Illegal fishing: A Reef Shark died after being trapped in a fishing net within the protected Tunku Abdul Rahman Park, off Kota Kinabalu.

Malaysia: Killed in a protected park
By Muguntan Vanar, 7th February 2016;

A picture of a Blacktip Reef Shark (Carcharhinus melanopterus) killed by fishing nets within the protected Tunku Abdul Rahman Park has sparked calls for immediate action to restrict fishing within the marine park.

In describing the incident as appalling, Sabah Shark Protection Association (SSPA) president Aderick Chong said steps must be taken against fishing in the protected area as it was an offence under the Tunku Abdul Rahman Park Enactment 1984.

He said the offenders should face the full brunt of the law, which provides for a one-year imprisonment, a fine not exceeding RM20,000 or both for first-time offenders, while repeat offenders could face double the fine or jail time or both.

“It is disheartening to see these pictures of dead sharks that must have struggled for their lives when they were caught in these nets. Furthermore, it is believed that the nets were from illegal fishing activities within the marine park,” Chong said in a statement.

He thanked Downbelow Marine and Wildlife Adventures for highlighting the issue and its immediate steps to work with Sabah Parks to clear the fishing nets discovered in the marine park.

“The result of this active collaboration has resulted in releasing live creatures including sharks and rays. We are also pleased to hear that the net from this incident has been completely removed,” said Chong whose association spearheaded a campaign to ban shark hunting and finning in Sabah.

SSPA consists of the Malaysian Nature Society (Sabah branch), Marine Conservation Society (MCS), Shark, Education, Awareness and Survival (SEAS), Scubazoo, Tropical Research and Conservation Centre (TRACC), WWF-Malaysia, Shark Stewards and Land Empowerment Animals People (LEAP).

Tunku Abdul Rahman park manager Justinus Guntabid said they were taking steps to prevent this case from recurring.

Source: The Star

Malaysia: Calls to restrict fishing in Sabah marine park after picture of dead shark surfaces

By Muguntan Vanar, 6th February 2016;

A picture of a Blacktip Reef Shark (Carcharhinus melanopterus) killed by fishing nets within the protected Tunku Abdul Rahman Park has sparked calls for immediate action to restrict fishing within the marine park.

In describing the incident as “appalling”, Sabah Shark Protection Association (SSPA) president Aderick Chong said action must be taken against those fishing in the protected area as it is an offence under the Tunku Abdul Rahman Park Enactment 1984.

He said that first-time offenders could be imprisoned one year or fined not exceeding RM20,000 or both while repeat offenders could face double the fine or jail or both.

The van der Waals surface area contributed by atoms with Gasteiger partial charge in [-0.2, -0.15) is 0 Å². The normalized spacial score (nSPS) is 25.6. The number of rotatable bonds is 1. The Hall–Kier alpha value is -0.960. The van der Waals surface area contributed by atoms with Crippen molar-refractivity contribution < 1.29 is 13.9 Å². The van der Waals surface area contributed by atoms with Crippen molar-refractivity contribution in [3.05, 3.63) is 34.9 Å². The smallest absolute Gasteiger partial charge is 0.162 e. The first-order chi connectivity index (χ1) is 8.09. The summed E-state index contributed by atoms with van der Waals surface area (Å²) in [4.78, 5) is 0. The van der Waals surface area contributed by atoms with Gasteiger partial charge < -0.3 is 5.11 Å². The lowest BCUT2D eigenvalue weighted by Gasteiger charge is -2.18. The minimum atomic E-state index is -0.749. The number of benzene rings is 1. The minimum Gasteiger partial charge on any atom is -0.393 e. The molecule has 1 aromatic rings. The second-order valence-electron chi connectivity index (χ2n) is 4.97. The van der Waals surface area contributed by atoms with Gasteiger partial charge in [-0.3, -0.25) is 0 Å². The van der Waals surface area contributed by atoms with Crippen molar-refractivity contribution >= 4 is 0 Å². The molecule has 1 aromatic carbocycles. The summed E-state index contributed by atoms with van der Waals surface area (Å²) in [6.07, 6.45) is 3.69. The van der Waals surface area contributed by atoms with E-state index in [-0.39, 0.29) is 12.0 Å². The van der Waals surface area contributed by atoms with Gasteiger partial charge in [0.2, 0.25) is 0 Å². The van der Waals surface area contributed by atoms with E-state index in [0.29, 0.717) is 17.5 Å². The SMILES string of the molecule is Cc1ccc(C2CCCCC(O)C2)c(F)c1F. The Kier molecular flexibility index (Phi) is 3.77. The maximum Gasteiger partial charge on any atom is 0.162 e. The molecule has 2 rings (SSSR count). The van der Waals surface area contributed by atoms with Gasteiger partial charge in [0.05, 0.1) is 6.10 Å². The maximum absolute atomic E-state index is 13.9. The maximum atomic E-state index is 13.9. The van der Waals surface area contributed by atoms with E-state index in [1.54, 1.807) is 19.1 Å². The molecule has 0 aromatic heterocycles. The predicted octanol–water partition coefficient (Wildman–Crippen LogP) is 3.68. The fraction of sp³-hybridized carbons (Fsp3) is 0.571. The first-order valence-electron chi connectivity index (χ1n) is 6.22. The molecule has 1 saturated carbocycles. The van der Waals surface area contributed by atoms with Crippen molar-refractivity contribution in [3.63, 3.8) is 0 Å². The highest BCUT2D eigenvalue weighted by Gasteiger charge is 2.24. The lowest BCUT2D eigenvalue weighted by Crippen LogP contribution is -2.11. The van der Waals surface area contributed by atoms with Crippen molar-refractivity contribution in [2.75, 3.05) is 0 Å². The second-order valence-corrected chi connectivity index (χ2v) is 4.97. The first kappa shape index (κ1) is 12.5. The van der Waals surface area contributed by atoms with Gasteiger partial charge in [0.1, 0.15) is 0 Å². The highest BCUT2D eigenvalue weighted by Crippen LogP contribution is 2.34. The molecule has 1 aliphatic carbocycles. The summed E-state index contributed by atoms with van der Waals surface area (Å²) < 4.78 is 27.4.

“It is disheartening to see these pictures of dead sharks that must have struggled for their lives when they were caught in these nets,” Chong said in a statement.

“Sharks’ natural slow growth rate will further diminish the already threatened shark populations in Malaysia. Not only will it create an imbalance in our marine ecosystem, shark deaths result in a revenue loss to the country,” Chong added.

Tunku Abdul Rahman Park Manager Justinus Guntabid said that they were working to prevent the issue from recurring.

Chong thanked Downbelow Marine and Wildlife Adventures for highlighting the issue and its immediate steps to work with Sabah Parks to clear the fishing nets discovered in the marine park,

“The result of this active collaboration has resulted in releasing live creatures including sharks and rays. We are also pleased to hear that the net from this incident has been completely removed,” said Chong whose association is spearheading a campaign to ban shark hunting and finning in Sabah.

He hoped that preventive measures are implemented through joint surveillance by the dive centres, Sabah Fisheries & Fishing Trawlers Association, as well as Sabah Parks, to combat the destructive consequences of illegal fishing activities in Sabah.

A scientific study of sharks in the Semporna region carried out by the Australian Institute of Marine Science (AIMS) in 2012 valued a single living shark in Sabah’s waters at US$815,000 to Sabah in terms of tourism revenue, compared with US$100 for its fins.

“Considering AIMS’ recent survey, a total of three dead sharks would be equivalent to a loss of approximately US$2.5 million to Sabah,” Chong added.

Source: The Star

Malaysia: Calls to restrict fishing in Sabah marine park after picture of dead shark surfaces

Richard was diving with some old friends James & Ev recently & the dive turned into a mass attack on a very tricky & sadly dstructive net but we are delighted to say we got it all 🙂

The illegally discarded net was snagged on the reef at one of our favourite Blacktip Reef Shark (Carcharhinus melanopterus) dive sites.

Multiple juvenile sharks were entangled & needlessly perrished but we did manage to release some live marine life.

The current was running which made the removal exhausting but fortunately our divers (all instructors) joined in so we finally managed to bring it all up.

Divers please carry a knife & remove marine debris whenever you can but remember please take care and stay with your buddy as entanglement can be a real safety issue!

Big thanks to Nunuk James Matthews & Evelyn V Matthews for their help 🙂

Source: Richard Swann Facebook